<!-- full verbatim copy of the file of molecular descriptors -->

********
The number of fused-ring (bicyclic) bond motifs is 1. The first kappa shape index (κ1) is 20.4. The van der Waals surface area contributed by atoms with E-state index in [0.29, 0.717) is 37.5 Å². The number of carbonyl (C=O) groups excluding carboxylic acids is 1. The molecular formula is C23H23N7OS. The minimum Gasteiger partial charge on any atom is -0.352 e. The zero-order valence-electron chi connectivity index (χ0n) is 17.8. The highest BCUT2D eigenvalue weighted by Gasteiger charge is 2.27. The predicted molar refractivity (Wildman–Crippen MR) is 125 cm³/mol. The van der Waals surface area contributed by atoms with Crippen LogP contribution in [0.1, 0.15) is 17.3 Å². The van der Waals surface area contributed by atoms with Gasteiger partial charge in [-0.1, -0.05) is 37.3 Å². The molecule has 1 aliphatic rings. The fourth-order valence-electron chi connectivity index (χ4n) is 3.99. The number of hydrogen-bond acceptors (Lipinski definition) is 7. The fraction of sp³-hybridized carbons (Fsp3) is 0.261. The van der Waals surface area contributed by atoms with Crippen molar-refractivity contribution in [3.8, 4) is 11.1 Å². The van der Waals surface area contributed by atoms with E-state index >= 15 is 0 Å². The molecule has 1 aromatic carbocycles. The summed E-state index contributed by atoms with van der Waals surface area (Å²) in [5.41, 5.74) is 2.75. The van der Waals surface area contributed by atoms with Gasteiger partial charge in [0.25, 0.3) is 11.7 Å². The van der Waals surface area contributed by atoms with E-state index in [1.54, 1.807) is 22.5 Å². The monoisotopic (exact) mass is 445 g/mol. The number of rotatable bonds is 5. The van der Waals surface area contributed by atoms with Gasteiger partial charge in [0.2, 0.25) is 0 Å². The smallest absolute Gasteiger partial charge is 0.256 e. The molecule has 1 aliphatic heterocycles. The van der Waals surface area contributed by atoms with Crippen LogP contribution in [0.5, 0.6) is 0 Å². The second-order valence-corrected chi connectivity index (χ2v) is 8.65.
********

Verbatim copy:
The number of fused-ring (bicyclic) bond motifs is 1. The first kappa shape index (κ1) is 20.4. The van der Waals surface area contributed by atoms with E-state index in [0.29, 0.717) is 37.5 Å². The number of carbonyl (C=O) groups excluding carboxylic acids is 1. The molecular formula is C23H23N7OS. The minimum Gasteiger partial charge on any atom is -0.352 e. The zero-order valence-electron chi connectivity index (χ0n) is 17.8. The highest BCUT2D eigenvalue weighted by Gasteiger charge is 2.27. The predicted molar refractivity (Wildman–Crippen MR) is 125 cm³/mol. The van der Waals surface area contributed by atoms with Crippen LogP contribution in [0.1, 0.15) is 17.3 Å². The van der Waals surface area contributed by atoms with Gasteiger partial charge in [-0.1, -0.05) is 37.3 Å². The molecule has 1 aliphatic rings. The fourth-order valence-electron chi connectivity index (χ4n) is 3.99. The number of hydrogen-bond acceptors (Lipinski definition) is 7. The fraction of sp³-hybridized carbons (Fsp3) is 0.261. The van der Waals surface area contributed by atoms with Crippen molar-refractivity contribution in [3.8, 4) is 11.1 Å². The van der Waals surface area contributed by atoms with E-state index >= 15 is 0 Å². The molecule has 1 aromatic carbocycles. The summed E-state index contributed by atoms with van der Waals surface area (Å²) in [5.41, 5.74) is 2.75. The van der Waals surface area contributed by atoms with Gasteiger partial charge in [0.25, 0.3) is 11.7 Å². The van der Waals surface area contributed by atoms with E-state index in [1.54, 1.807) is 22.5 Å². The monoisotopic (exact) mass is 445 g/mol. The number of rotatable bonds is 5. The van der Waals surface area contributed by atoms with Gasteiger partial charge in [0.2, 0.25) is 0 Å². The smallest absolute Gasteiger partial charge is 0.256 e. The molecule has 1 aliphatic heterocycles. The van der Waals surface area contributed by atoms with Crippen LogP contribution in [0.5, 0.6) is 0 Å². The second-order valence-corrected chi connectivity index (χ2v) is 8.65.